Jeff Koons vs Norman Wilkinson

left Roy Lichtenstein working on the collage that would serve as the basis for the Times Square subway mural.
Metropolitan Transportation Authority's Arts for Transit program commissioned Roy Lichtenstein to create a mural for the Times Square subway station. A native New Yorker who had ridden the subway since boyhood, Lichtenstein jumped at the chance to create a work of public art. So he designed a 6-foot-tall, 53-foot-long porcelain enamel futuristic vision of New York, which he decided to make a gift to the city. Lichtenstein fabricated the mural in 1994, three years before his death.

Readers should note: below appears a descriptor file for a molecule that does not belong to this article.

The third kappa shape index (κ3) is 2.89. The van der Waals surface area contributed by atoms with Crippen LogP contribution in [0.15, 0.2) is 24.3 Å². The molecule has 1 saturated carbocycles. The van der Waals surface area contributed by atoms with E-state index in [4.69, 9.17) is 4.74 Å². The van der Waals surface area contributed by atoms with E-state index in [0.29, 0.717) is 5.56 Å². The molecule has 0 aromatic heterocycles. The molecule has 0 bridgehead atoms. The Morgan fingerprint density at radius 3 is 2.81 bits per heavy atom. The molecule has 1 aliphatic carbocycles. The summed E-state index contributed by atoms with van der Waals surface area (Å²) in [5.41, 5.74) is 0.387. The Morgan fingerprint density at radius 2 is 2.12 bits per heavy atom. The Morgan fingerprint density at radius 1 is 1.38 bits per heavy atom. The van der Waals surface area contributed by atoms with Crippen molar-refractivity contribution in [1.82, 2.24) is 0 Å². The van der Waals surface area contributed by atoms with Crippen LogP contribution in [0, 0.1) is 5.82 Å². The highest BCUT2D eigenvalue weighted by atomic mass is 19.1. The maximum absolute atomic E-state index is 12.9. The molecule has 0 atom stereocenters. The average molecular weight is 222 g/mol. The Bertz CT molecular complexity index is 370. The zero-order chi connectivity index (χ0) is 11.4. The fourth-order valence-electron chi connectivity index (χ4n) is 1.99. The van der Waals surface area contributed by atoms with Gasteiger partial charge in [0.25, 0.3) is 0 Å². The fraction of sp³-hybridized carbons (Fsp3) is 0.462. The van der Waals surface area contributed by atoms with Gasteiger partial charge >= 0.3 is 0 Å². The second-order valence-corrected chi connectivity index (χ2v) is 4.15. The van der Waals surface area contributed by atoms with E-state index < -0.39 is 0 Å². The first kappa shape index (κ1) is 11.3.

right During World War I, the British and Americans faced a serious threat from German U-boats, which were sinking allied shipping at a dangerous rate. All attempts to camouflage ships at sea had failed, as the appearance of the sea and sky are always changing. Any color scheme that was concealing in one situation was conspicuous in others. A British artist and naval officer, Norman Wilkinson, promoted a new camouflage scheme that was derived from the artistic fashions of the time, particularly cubism. Instead of trying to conceal the ship, it simply broke up its lines and made it more difficult for the U-boat captain to determine the ship's course. The British called this camouflage scheme "Dazzle Painting." The Americans called it "Razzle Dazzle."